Promos are one of the most important layers of Radio Imaging and Production - they provide the listener with a highlight of what’s happening or what’s to happen on the Radio Station. They are basically “Tune In Alerts”, which should provoke some sort of connection or emotion with the audience in order for it to be effective.
I was recently speaking with a peer who works at an imaging service about scripting and how it has become very standardized and “samey” in a lot of markets. We feel it’s something that is often neglected, and in 2019, I honestly don’t think it should be the case.
Let’s face it (whether we like it or not) the listener will always just view these as “Commercials” as they usually come before or after a spotblock. But we can overcome this problem in a number of different ways, which doesn’t just improve the radio station but time spent listening, interest and interaction.
Promos can often be overlooked by the listener, so let’s start placing “mini-promos” between songs. Create something that is 5-10 seconds in length that can play over a song ramp or intro. That way, the music is always flowing and it’s not seen as a commercial.
When we take a look at the most common giveaways on commercial radio stations, it would probably be concert tickets. Listeners love concerts - it’s music and that’s what the radio stands for - so we should be all over it. Plus, it’s great for the station to associate themselves with the concerts of the artists they play, so let’s start owning that.
Inevitably, we will have to make promos for these concert ticket giveaways to inform the listener. We are all guilty of making promos that are filled with words that are just not necessary - and I like to call these “stop” words as they don’t really hold up any meaning in the context of the overall scheme of things. For example, the station has tickets to see “The Chainsmokers LIVE in Madison Square Garden”. Nearly every promo that will air will look like the this:
“XXFM has your chance to see The Chainsmokers LIVE in Madison Square Garden, New York City. To be in to win, stay with L.A’s Hit Music Station!”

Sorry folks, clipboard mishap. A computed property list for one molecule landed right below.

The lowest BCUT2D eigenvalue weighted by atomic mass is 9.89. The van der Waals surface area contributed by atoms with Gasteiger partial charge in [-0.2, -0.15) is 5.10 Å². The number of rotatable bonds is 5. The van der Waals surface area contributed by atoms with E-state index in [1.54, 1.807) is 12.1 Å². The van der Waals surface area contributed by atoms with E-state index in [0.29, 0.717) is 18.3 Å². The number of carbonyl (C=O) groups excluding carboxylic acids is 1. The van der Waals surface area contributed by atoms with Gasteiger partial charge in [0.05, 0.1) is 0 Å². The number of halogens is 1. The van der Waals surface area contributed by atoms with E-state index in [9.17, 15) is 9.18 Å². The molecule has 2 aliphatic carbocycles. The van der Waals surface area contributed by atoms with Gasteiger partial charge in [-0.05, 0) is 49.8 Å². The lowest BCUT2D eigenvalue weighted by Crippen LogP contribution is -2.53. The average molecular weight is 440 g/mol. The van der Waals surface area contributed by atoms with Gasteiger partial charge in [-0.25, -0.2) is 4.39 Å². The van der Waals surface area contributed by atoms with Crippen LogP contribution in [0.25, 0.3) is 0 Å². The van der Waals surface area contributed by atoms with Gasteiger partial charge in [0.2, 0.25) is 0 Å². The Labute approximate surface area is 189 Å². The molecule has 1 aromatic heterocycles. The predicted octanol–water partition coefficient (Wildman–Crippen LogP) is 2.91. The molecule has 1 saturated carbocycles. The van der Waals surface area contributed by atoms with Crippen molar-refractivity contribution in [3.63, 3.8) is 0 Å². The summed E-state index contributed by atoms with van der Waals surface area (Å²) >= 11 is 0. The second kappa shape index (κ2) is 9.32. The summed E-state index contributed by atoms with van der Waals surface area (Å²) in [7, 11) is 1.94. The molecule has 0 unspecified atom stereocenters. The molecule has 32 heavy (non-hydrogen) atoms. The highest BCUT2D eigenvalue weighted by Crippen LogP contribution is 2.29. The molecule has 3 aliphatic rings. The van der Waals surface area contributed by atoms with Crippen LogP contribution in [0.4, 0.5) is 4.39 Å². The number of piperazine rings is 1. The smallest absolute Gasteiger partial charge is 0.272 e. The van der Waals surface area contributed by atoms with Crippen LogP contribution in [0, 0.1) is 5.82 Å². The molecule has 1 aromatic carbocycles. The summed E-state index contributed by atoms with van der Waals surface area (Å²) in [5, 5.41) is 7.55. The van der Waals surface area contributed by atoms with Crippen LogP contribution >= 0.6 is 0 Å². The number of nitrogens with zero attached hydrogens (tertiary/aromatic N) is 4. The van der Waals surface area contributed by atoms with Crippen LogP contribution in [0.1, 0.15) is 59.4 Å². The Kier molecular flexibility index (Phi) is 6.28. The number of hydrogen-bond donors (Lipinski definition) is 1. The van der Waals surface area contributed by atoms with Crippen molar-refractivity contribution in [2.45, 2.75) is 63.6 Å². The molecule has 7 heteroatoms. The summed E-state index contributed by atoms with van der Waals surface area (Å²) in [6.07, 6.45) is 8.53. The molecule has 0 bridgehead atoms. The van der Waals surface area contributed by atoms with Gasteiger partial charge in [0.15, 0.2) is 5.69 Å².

What does that sound like? To me, it just sounds like a commercial message for The Chainsmokers and Madison Square Garden. The band and venue are getting all the mentions and with little benefit to the station or the listener.
The above script has a lot of unnecessary words and stop-gaps that can most certainly be changed or restructured. Let’s take “Live” - everyone knows they’re going to a concert and it’s going to be “LIVE”. You’re hardly going to put “See the Chainsmokers pre-recorded”, so using “live” actually has absolutely no merit here. That can immediately be omitted.
We could create a mini-sketch or use a real life scenario to promote the fact that XXFM is giving the listeners the chance to win. In this piece, we want to connect with the listener’s emotion by placing them in the middle of the event. Like a song, build it up and make it into a story with beginning, middle and end.
The best way to describe how the script is devised would be to listen to a Top 40 song and hear it’s construction. It will usually start off bare, build and eventually drop and then go bare again.
That to me, strikes emotion, resonates with concert goers and gets them hyped up about it. It’s not a commercial, it’s a story. The listener doesn’t feel like they are being sold something; they are being sold an idea, and if they like that idea, they will enter.
We have all been thought to “speak with the audience” not “at them”, so let’s do just that, create something that the listener will remember without creating a generic commercial sounding message that will just get lost in the spotset.
I think the lesson for us all (including me!) is not to make promos sound like they’re just part of the annoyingly long ad break and start creating content and scripts that actually prevents the listener from just switching over. Let us re-evaluate the output of our station’s messaging and create something that is different, engaging and ensures the future of our industry.
Denzil Lacey is an Imaging Producer with SiriusXM. He has worked in radio production full time for the past seven years. He is also speaking at The Worldwide Radio Summit in Los Angeles. Visit www.denzillacey.com for more info.